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Theses Doctoral

Slaying the Leviathan: Catholicism and the Rebirth of European Conservatism, 1920-1950

Chappel, James Gregory

This dissertation argues that Catholic social thought was a central component of post-1945 West European reconstruction: it simultaneously provided a vocabulary for a post-fascist order, brought Catholics into coalition with liberals and socialists, and inspired much of the social policy of the new republics. This was, to many, a shocking outcome, as Catholics a few decades earlier had been largely opposed to the democratic Versailles order. Their continent-wide transition to democracy has yet to be convincingly explained. The answer, I argue, should be sought at the level of social thought. Following a number of anthropologists and political scientists, I suggest that modern governance is related far more closely to social theory, and social science, than it is to political theory, narrowly understood. Catholics lacked a genuine political theory, but they did not lack a sociology--and it is the latter that is required to govern a modern state. Following this insight, my research uncovered the forgotten universe of Catholic social science, showing how it was produced in the interwar years and put into practice after 1945. I trace three figures as exemplars of three different regional traditions: Jacques Maritain (France), Waldemar Gurian (Germany), and Eugen Kogon (Austria). Their stories of exile, incarceration, and furious intellectual production are paradigmatic of Europe's tragic century. Each of them began on the authoritarian right wing, suffered at the hands of Nazism, and emerged after 1945 as leading lights of the Christian Democratic culture that remade Western Europe. The dissertation traces their stories in deep context as a way to reconstruct the social-scientific, transnational imagination of interwar Catholicism. This methodology allows us to see how European Catholics, faced with interwar crisis, developed theories of economic growth and political order that were just as sophisticated as anything on offer from socialists or liberals. In the end, it was more influential as well--the European welfare state, after all, was born under Catholic auspices. The research contained in this dissertation draws on research from over a dozen archives and more than seventy periodicals and newspapers. This source base allows for a reconstruction of the transnational network of Catholic knowledge production across, primarily, France, Germany, and Austria, but also into Switzerland, Italy, Iberia, and the Atlantic World more broadly.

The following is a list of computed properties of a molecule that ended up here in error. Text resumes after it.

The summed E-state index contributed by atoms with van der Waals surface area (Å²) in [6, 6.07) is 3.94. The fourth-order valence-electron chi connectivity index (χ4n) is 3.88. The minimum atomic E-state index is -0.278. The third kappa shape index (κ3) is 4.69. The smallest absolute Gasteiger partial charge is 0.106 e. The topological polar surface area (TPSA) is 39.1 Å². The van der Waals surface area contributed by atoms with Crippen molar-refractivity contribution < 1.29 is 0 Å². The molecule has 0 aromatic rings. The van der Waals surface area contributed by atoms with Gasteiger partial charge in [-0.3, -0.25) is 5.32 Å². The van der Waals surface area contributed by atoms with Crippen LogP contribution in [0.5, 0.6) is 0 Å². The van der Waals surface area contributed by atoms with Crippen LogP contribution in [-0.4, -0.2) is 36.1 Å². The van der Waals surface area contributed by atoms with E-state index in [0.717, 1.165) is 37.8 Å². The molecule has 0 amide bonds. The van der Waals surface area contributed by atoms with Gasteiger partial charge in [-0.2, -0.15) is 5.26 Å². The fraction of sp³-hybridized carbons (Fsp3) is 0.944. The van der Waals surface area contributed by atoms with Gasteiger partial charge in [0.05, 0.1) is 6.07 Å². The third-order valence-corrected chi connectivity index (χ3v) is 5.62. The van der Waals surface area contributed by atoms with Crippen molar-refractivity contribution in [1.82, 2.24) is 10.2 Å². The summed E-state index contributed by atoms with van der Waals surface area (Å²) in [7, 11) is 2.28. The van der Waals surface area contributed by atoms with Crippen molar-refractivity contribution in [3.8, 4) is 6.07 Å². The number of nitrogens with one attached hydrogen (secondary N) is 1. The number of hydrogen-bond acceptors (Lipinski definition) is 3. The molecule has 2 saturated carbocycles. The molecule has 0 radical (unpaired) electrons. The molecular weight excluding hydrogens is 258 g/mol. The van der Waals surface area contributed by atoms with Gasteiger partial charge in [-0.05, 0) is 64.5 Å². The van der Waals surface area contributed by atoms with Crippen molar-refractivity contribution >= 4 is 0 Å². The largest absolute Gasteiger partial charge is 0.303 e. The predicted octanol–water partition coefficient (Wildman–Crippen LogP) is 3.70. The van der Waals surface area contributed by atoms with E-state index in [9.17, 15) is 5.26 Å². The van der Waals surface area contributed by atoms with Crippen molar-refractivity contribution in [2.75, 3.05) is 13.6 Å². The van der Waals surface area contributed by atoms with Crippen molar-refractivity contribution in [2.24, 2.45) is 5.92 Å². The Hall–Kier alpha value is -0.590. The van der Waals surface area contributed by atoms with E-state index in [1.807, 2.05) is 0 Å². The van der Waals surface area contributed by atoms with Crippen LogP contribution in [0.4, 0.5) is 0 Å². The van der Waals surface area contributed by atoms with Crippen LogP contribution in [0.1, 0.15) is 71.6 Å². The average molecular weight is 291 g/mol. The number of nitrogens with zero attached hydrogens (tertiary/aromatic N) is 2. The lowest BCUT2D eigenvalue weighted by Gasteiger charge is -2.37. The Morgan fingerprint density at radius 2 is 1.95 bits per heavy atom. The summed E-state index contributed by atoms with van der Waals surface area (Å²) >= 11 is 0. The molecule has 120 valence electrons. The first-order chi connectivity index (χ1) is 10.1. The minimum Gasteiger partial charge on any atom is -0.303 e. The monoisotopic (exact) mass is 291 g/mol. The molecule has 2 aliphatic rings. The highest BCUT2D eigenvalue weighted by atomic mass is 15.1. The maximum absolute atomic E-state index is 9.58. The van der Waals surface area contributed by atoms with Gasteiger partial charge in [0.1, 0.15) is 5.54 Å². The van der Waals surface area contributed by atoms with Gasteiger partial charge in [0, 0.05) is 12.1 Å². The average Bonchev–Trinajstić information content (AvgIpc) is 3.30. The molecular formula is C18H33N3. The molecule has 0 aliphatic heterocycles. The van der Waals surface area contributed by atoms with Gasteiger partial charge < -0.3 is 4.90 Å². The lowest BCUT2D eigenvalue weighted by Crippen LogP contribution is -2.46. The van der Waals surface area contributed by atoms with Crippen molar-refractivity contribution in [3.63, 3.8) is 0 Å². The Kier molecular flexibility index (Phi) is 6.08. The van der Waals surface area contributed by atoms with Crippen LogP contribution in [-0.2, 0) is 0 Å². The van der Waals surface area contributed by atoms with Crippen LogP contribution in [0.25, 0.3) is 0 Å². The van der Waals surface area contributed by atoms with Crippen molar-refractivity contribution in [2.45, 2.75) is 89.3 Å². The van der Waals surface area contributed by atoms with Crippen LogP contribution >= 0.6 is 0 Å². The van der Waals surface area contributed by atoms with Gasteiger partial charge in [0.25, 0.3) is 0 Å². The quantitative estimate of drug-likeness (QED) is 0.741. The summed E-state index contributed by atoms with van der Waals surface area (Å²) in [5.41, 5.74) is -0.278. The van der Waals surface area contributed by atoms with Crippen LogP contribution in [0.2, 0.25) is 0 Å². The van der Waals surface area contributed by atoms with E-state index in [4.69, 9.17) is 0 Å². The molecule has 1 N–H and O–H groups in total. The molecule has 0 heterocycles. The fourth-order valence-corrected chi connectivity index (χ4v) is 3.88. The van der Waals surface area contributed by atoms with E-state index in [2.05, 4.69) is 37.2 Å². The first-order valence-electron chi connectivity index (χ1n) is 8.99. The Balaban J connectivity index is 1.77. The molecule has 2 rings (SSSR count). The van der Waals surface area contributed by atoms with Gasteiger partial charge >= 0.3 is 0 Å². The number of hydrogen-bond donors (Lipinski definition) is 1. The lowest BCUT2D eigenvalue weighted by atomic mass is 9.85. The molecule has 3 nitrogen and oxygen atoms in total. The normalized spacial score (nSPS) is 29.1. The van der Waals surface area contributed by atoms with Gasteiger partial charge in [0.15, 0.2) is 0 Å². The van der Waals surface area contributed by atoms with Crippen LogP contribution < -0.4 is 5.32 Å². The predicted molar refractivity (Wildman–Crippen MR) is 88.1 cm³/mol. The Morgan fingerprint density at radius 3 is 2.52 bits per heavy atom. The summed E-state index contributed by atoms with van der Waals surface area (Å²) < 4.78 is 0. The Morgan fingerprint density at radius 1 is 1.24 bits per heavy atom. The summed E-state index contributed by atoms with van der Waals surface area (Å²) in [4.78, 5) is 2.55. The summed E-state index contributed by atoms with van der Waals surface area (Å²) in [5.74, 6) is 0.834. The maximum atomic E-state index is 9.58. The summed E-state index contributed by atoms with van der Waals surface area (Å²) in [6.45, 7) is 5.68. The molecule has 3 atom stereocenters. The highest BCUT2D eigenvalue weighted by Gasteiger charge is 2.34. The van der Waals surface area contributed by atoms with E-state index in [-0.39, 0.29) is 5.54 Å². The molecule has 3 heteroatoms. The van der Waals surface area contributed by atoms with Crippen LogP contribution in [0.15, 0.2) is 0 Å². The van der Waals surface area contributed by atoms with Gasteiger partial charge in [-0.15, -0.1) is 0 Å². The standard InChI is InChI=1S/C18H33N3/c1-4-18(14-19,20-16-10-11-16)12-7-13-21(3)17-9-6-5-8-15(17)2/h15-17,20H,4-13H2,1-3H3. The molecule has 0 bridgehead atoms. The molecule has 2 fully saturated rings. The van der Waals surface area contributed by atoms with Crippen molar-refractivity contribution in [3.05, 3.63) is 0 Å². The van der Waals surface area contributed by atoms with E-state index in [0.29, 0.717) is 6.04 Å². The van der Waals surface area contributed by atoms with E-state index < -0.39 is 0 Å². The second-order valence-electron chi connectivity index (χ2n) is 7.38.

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More About This Work

Academic Units
History
Thesis Advisors
Pedersen, Susan G.
Degree
Ph.D., Columbia University
Published Here
August 27, 2012
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